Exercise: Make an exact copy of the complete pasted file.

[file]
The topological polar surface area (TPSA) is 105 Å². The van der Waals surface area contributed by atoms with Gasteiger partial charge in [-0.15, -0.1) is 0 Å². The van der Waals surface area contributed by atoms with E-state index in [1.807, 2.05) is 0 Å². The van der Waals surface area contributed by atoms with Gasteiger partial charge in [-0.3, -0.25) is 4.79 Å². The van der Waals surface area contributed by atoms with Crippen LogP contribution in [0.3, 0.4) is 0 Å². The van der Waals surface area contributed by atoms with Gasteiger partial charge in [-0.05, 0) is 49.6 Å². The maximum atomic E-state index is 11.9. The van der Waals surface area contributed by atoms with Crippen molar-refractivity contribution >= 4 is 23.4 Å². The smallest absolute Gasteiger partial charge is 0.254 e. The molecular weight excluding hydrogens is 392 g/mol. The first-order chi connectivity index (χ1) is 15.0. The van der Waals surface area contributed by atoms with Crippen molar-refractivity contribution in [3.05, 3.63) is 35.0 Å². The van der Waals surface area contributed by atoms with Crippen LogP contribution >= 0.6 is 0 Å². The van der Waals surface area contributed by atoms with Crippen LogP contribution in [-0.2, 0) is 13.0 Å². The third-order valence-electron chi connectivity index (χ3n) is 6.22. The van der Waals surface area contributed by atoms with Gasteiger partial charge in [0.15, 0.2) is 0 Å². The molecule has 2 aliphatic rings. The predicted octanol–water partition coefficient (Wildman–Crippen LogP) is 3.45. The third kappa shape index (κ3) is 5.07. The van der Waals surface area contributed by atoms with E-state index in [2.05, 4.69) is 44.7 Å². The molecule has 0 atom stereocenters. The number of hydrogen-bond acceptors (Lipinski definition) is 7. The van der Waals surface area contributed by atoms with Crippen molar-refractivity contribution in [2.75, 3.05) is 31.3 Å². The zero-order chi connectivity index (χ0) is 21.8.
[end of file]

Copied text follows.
The topological polar surface area (TPSA) is 105 Å². The van der Waals surface area contributed by atoms with Gasteiger partial charge in [-0.15, -0.1) is 0 Å². The van der Waals surface area contributed by atoms with E-state index in [1.807, 2.05) is 0 Å². The van der Waals surface area contributed by atoms with Gasteiger partial charge in [-0.3, -0.25) is 4.79 Å². The van der Waals surface area contributed by atoms with Crippen LogP contribution in [0.3, 0.4) is 0 Å². The van der Waals surface area contributed by atoms with Gasteiger partial charge in [-0.05, 0) is 49.6 Å². The maximum atomic E-state index is 11.9. The van der Waals surface area contributed by atoms with Crippen molar-refractivity contribution >= 4 is 23.4 Å². The smallest absolute Gasteiger partial charge is 0.254 e. The molecular weight excluding hydrogens is 392 g/mol. The first-order chi connectivity index (χ1) is 15.0. The van der Waals surface area contributed by atoms with Crippen molar-refractivity contribution in [3.05, 3.63) is 35.0 Å². The van der Waals surface area contributed by atoms with Crippen LogP contribution >= 0.6 is 0 Å². The van der Waals surface area contributed by atoms with Crippen LogP contribution in [-0.2, 0) is 13.0 Å². The third-order valence-electron chi connectivity index (χ3n) is 6.22. The van der Waals surface area contributed by atoms with Gasteiger partial charge in [0.15, 0.2) is 0 Å². The molecule has 2 aliphatic rings. The predicted octanol–water partition coefficient (Wildman–Crippen LogP) is 3.45. The third kappa shape index (κ3) is 5.07. The van der Waals surface area contributed by atoms with E-state index in [2.05, 4.69) is 44.7 Å². The molecule has 0 atom stereocenters. The number of hydrogen-bond acceptors (Lipinski definition) is 7. The van der Waals surface area contributed by atoms with Crippen molar-refractivity contribution in [2.75, 3.05) is 31.3 Å². The zero-order chi connectivity index (χ0) is 21.8.